Let's start with some obvious (to me, anyway) cases. It would clearly not be okay to try and get VCU administrators (or, even more clearly, state officials) to cancel the talk. That's a straight up-and-down academic freedom violation -- a definite no-no. On the other hand, local Jewish organizations clearly are entitled, if they wish, to pull their sponsorship of the event -- if they don't want their names attached to this speech, that's their prerogative. Likewise, if the local JCC or synagogues wanted to offer their own programming featuring speakers with different ideological commitments than Beinart's, that would be clearly be okay.

Okay, those are the easy cases. What else?

One thing the article mentioned is a request that Beinart not speak solo but be situated as part of a panel or with another speaker to "balance" his viewpoint. As several academics quoted in the article observe, the idea that every academic speaker needs to be "balanced" with someone representing the "other side" is not a standard that is observed anywhere else in academia -- the vast majority of talks are "solo" affairs; to the extent "balance" is desired it occurs via the aggregation of all the events and discourses available to students and not measured atomistically in each event. (It's also notable here that this standard -- if taken seriously, which I'm not convinced it's meant to be -- suggests that anytime a university department invites a Zionist speaker to campus, it should be forced to pair them up with an anti-Zionist activist for "balance"). The right to invite a speaker also includes the right to decide the context in which the speaker presents, whether as a standalone lecture, as part of a panel, in a debate, or something else. I would say, then, that any effort to get VCU administrators to alter the design of the event in a manner not desired by the inviting program (e.g., forcing them to add another speaker) also would be an academic freedom violation and is out-of-bounds.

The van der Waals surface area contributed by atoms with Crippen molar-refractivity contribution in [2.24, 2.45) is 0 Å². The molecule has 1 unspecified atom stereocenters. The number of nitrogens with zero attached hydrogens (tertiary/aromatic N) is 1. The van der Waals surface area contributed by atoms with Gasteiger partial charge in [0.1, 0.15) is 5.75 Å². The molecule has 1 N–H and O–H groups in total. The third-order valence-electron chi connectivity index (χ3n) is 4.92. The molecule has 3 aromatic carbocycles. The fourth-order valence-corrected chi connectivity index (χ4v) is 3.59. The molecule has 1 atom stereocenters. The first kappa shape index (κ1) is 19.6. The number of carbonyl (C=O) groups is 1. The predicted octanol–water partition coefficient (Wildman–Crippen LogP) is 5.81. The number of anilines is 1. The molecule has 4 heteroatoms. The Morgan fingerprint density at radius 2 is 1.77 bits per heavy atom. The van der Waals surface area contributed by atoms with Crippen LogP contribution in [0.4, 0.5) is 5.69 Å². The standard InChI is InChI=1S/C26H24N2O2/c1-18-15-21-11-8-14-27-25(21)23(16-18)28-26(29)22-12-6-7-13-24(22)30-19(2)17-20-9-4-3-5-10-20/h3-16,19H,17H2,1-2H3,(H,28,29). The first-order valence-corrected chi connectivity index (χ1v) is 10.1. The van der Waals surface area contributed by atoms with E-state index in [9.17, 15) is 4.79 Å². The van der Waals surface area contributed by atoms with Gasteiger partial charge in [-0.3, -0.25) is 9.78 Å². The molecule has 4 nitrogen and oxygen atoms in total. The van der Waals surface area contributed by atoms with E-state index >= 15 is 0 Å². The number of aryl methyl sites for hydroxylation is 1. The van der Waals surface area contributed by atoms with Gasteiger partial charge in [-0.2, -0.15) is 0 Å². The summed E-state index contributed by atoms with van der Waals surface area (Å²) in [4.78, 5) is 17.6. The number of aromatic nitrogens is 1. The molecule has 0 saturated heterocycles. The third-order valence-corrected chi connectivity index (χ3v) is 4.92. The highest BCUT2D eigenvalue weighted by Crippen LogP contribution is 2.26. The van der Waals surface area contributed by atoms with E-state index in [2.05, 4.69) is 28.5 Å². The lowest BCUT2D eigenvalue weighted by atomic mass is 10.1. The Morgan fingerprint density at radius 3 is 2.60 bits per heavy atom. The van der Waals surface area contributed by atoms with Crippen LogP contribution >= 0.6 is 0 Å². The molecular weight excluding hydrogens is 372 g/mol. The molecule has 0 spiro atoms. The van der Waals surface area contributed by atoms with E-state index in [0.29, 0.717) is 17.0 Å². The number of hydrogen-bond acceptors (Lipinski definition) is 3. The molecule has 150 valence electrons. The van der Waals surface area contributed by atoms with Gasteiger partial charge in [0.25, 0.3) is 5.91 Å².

My "impermissibles" thus far have involved seeking to have university administrators (or other high-ranking officials) alter or cancel Beinart's speech. But suppose the effort was not to force a cancellation from on high, but rather to convince the person responsible for the invitation in the first place (here David Weinfeld, the chair of the program on Jewish Studies) to change his mind and retract the invitation. Is that different? My instinct is that so long as the effort solely is comprised of moral suasion (and doesn't carry any tangible or intangible threats of professional retaliation, for instance), that's in-bounds. Who to invite for a speech is an exercise of discretion; it is entirely appropriate for community members to assert that the decision-maker made the wrong call, and there is no sin in the decision-maker ultimately being persuaded that he or she did make the wrong call. 

The issue in this case is that such an effort would almost certainly be unsuccessful -- Weinfeld knew what he was doing when he invited Beinart, he certainly was not unaware of the arguments for and against him as a speaker and so the fact of communal opposition probably won't represent new information likely to change his mind. But we can imagine a different case where a bright-eyed but somewhat clueless university actor wanted to invite a prominent Jewish speaker to campus, saw Peter Beinart was one, and invited him wholly unaware of the negative reaction it would prompt from the community they thought they were serving. In such a circumstance, it's possible that a communal backlash could prompt a reassessment by the appropriate decision-maker; in such a case I'm not sure that these efforts or the result would be inappropriate. One could say this still is a case where outside pressure results in an academic talk being cancelled, but academic freedom recognizes a very strong distinction between the university dean forcing John Doe to cancel his event because of external pressure, and John Doe coming to his own conclusion that he made a mistake when scheduling a given event and changing his mind.